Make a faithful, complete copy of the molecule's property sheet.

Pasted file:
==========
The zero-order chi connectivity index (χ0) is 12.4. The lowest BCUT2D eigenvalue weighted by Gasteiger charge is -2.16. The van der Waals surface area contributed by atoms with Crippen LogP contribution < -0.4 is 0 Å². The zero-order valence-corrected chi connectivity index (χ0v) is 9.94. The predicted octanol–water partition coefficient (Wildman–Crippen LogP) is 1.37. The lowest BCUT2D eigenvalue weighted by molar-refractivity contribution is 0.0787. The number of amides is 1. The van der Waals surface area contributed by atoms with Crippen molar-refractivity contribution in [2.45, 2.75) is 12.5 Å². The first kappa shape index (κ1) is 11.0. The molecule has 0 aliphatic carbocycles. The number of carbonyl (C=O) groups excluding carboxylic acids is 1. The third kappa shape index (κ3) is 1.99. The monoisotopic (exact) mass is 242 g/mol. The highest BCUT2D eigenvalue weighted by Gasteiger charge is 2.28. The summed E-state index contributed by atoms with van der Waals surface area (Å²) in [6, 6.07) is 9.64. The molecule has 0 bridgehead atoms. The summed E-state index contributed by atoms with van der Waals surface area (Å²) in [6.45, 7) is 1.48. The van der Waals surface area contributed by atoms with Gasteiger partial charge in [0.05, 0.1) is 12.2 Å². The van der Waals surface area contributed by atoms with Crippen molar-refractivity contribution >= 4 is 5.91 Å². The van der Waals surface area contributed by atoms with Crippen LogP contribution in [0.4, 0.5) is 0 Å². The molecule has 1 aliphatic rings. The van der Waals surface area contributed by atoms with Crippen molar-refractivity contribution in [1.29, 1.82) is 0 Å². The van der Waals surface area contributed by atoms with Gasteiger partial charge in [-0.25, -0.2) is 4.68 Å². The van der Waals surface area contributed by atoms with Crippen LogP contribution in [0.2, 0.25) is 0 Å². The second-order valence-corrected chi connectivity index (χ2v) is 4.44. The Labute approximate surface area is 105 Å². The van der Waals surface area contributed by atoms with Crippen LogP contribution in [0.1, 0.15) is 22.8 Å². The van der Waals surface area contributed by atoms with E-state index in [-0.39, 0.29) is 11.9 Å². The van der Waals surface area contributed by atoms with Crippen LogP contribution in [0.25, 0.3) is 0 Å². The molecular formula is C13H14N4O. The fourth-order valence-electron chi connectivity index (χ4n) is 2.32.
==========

The zero-order chi connectivity index (χ0) is 12.4. The lowest BCUT2D eigenvalue weighted by Gasteiger charge is -2.16. The van der Waals surface area contributed by atoms with Crippen LogP contribution < -0.4 is 0 Å². The zero-order valence-corrected chi connectivity index (χ0v) is 9.94. The predicted octanol–water partition coefficient (Wildman–Crippen LogP) is 1.37. The lowest BCUT2D eigenvalue weighted by molar-refractivity contribution is 0.0787. The number of amides is 1. The van der Waals surface area contributed by atoms with Crippen molar-refractivity contribution in [2.45, 2.75) is 12.5 Å². The first kappa shape index (κ1) is 11.0. The molecule has 0 aliphatic carbocycles. The number of carbonyl (C=O) groups excluding carboxylic acids is 1. The third kappa shape index (κ3) is 1.99. The monoisotopic (exact) mass is 242 g/mol. The highest BCUT2D eigenvalue weighted by Gasteiger charge is 2.28. The summed E-state index contributed by atoms with van der Waals surface area (Å²) in [6, 6.07) is 9.64. The molecule has 0 bridgehead atoms. The summed E-state index contributed by atoms with van der Waals surface area (Å²) in [6.45, 7) is 1.48. The van der Waals surface area contributed by atoms with Gasteiger partial charge in [0.05, 0.1) is 12.2 Å². The van der Waals surface area contributed by atoms with Crippen molar-refractivity contribution >= 4 is 5.91 Å². The van der Waals surface area contributed by atoms with Crippen LogP contribution in [0.4, 0.5) is 0 Å². The molecule has 1 aliphatic rings. The van der Waals surface area contributed by atoms with Crippen molar-refractivity contribution in [1.29, 1.82) is 0 Å². The van der Waals surface area contributed by atoms with Gasteiger partial charge in [-0.25, -0.2) is 4.68 Å². The van der Waals surface area contributed by atoms with Crippen LogP contribution in [0.2, 0.25) is 0 Å². The second-order valence-corrected chi connectivity index (χ2v) is 4.44. The Labute approximate surface area is 105 Å². The van der Waals surface area contributed by atoms with Crippen LogP contribution in [0.1, 0.15) is 22.8 Å². The van der Waals surface area contributed by atoms with E-state index in [-0.39, 0.29) is 11.9 Å². The van der Waals surface area contributed by atoms with Crippen LogP contribution in [0.25, 0.3) is 0 Å². The molecular formula is C13H14N4O. The fourth-order valence-electron chi connectivity index (χ4n) is 2.32.